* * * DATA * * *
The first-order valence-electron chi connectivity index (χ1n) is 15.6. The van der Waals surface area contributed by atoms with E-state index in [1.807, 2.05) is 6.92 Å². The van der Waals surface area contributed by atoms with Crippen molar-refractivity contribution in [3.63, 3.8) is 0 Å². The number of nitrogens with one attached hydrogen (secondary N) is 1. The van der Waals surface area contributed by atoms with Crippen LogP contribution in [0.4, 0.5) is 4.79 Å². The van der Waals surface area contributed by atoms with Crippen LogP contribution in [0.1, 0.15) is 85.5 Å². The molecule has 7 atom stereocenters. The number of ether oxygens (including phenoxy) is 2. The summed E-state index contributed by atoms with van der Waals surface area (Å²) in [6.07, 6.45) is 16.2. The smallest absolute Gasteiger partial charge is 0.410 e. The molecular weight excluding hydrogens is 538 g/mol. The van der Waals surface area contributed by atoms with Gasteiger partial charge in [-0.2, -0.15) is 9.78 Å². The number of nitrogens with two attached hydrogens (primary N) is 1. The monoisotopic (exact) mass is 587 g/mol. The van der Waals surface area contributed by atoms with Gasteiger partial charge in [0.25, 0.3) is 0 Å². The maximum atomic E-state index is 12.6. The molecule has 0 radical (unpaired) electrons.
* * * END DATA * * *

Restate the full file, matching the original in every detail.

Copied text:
The first-order valence-electron chi connectivity index (χ1n) is 15.6. The van der Waals surface area contributed by atoms with E-state index in [1.807, 2.05) is 6.92 Å². The van der Waals surface area contributed by atoms with Crippen molar-refractivity contribution in [3.63, 3.8) is 0 Å². The number of nitrogens with one attached hydrogen (secondary N) is 1. The van der Waals surface area contributed by atoms with Crippen LogP contribution in [0.4, 0.5) is 4.79 Å². The van der Waals surface area contributed by atoms with Crippen LogP contribution in [0.1, 0.15) is 85.5 Å². The molecule has 7 atom stereocenters. The number of ether oxygens (including phenoxy) is 2. The summed E-state index contributed by atoms with van der Waals surface area (Å²) in [6.07, 6.45) is 16.2. The smallest absolute Gasteiger partial charge is 0.410 e. The molecular weight excluding hydrogens is 538 g/mol. The van der Waals surface area contributed by atoms with Gasteiger partial charge in [-0.2, -0.15) is 9.78 Å². The number of nitrogens with two attached hydrogens (primary N) is 1. The monoisotopic (exact) mass is 587 g/mol. The van der Waals surface area contributed by atoms with Gasteiger partial charge in [0.25, 0.3) is 0 Å². The maximum atomic E-state index is 12.6. The molecule has 0 radical (unpaired) electrons.